Best Office Chair

The “best” office chair is one that is neutral. So, what does this mean? Basically, you want an office chair that can conform well to all body shapes and sizes without applying unnecessary pressure in certain areas or contributing to various aches, pains, or discomforts. You also want office chairs capable of distributing weight evenly and providing dynamic support by adjusting to each sitter’s body. Here’s what you need to know about the basics of good office chair design.

Correct Pressure Distribution

Discomfort while sitting in an office chair is sometimes caused by surface pressure that’s not distributed properly. Ideally, pressure distribution should place maximum pressure under a sitter’s “sitting bones” while they are in an upright position and the lower (lumbar) and mid-back (thoracic) areas area in natural reclined positions. The excessive surface pressure in office chairs may contribute to:

  • Constricted blood vessels
  •  Excessive pressure on certain parts of the spine
  • Restricted circulation
  •  Sciatic nerve irritation

Pressure Mapping and Kinematics

Some chair designers use pressure mapping technology to get an idea of how a typical sitter’s weight will be distributed within a chair. Other factors considered with chair design include the general mechanics of how a body moves through space and the range of postures a chair is able to support – referred to as kinematics.

Optimal Contour and Padding Combinations

When tackling the problem of reducing circulation-restricting pressure, some office chair designers strive to find the right combination of contour and padding. This means curving the structure of the chair so it’s not placing excessive pressure on the pressure-sensitive areas of the body. Foam cushioning is then added to encourage proper alignment and provide sufficient support.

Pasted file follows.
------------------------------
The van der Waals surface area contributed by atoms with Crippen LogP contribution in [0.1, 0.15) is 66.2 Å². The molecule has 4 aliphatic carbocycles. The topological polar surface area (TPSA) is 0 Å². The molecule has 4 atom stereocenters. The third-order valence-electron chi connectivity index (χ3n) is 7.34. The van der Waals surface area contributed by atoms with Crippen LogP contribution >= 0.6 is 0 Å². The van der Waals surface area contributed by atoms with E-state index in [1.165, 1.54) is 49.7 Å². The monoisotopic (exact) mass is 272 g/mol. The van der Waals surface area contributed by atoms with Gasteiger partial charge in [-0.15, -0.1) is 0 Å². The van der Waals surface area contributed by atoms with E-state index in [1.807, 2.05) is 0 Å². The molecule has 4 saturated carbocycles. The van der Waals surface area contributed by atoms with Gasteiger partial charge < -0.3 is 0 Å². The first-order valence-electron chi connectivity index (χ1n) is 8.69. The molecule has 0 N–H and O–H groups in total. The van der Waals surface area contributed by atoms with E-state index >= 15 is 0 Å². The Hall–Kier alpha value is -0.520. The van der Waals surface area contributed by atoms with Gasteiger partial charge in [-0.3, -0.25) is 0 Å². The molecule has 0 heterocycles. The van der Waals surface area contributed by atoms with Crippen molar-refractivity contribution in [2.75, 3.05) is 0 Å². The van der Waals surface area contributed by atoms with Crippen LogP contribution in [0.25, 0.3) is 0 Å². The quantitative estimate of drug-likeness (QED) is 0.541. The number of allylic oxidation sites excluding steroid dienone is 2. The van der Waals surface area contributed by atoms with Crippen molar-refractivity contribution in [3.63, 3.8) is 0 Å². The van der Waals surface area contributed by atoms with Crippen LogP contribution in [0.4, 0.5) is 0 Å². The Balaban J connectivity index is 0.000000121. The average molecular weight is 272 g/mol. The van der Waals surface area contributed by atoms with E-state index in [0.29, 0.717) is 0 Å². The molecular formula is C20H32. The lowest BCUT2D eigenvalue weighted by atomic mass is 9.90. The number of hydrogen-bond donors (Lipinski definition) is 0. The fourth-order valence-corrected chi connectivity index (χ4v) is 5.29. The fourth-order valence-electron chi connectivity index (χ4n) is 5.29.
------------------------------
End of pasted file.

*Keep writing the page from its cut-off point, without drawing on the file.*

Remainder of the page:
However, finding this perfect contour-padding combo can be difficult. After all, a chair that’s supportive and comfy for a taller male may hit all of the wrong pressure spots when a shorter woman sits in the same chair. Too much padding can also cause issues, like putting too much pressure on gluteus maximus muscles, the sciatic nerve, or the heads of the femur bones.

Overcoming Office Chair Design Challenges

Experiments with chair design show that a chair with a topographically neutral seat and backrest that supports various sitters’ weights and bodily proportions increases the odds of allowing sitting workers to benefit from the chair’s pressure distribution features. Possible solutions to other office chair design challenges include:

  • Studying different materials to determine which ones are better for pressure distribution
  •  Considering the results from pressure map studies during the design process to determine how “neutral” a chair’s design really is
  • Incorporating knowledge of sitting behaviors at work (e.g., people doing computer-related tasks tend to spend more time in upright positions) when considering design options

Here at Office Innovations, we have helped hundreds of clients with the selection and installation of office furniture. We’ve seen it all and done it all.

Contact us today with questions. We’re always happy to help.

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